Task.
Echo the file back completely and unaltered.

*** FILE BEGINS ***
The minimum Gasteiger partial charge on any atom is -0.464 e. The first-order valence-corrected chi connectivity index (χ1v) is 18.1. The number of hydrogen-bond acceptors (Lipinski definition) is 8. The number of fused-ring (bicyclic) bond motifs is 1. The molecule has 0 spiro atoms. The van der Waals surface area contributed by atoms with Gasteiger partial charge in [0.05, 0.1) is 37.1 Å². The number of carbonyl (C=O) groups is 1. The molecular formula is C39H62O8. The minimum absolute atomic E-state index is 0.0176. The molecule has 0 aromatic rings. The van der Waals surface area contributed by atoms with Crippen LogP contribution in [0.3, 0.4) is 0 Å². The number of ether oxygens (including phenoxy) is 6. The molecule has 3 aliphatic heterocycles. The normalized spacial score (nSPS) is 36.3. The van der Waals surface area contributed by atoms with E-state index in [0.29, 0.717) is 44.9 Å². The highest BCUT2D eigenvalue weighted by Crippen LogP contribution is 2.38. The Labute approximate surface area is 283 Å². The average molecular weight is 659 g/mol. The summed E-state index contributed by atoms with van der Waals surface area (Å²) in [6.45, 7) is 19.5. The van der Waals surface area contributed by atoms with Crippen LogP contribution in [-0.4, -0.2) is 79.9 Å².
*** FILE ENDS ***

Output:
The minimum Gasteiger partial charge on any atom is -0.464 e. The first-order valence-corrected chi connectivity index (χ1v) is 18.1. The number of hydrogen-bond acceptors (Lipinski definition) is 8. The number of fused-ring (bicyclic) bond motifs is 1. The molecule has 0 spiro atoms. The van der Waals surface area contributed by atoms with Gasteiger partial charge in [0.05, 0.1) is 37.1 Å². The number of carbonyl (C=O) groups is 1. The molecular formula is C39H62O8. The minimum absolute atomic E-state index is 0.0176. The molecule has 0 aromatic rings. The van der Waals surface area contributed by atoms with Crippen LogP contribution in [0.3, 0.4) is 0 Å². The number of ether oxygens (including phenoxy) is 6. The molecule has 3 aliphatic heterocycles. The normalized spacial score (nSPS) is 36.3. The van der Waals surface area contributed by atoms with E-state index in [0.29, 0.717) is 44.9 Å². The highest BCUT2D eigenvalue weighted by Crippen LogP contribution is 2.38. The Labute approximate surface area is 283 Å². The average molecular weight is 659 g/mol. The summed E-state index contributed by atoms with van der Waals surface area (Å²) in [6.45, 7) is 19.5. The van der Waals surface area contributed by atoms with Crippen LogP contribution in [-0.4, -0.2) is 79.9 Å².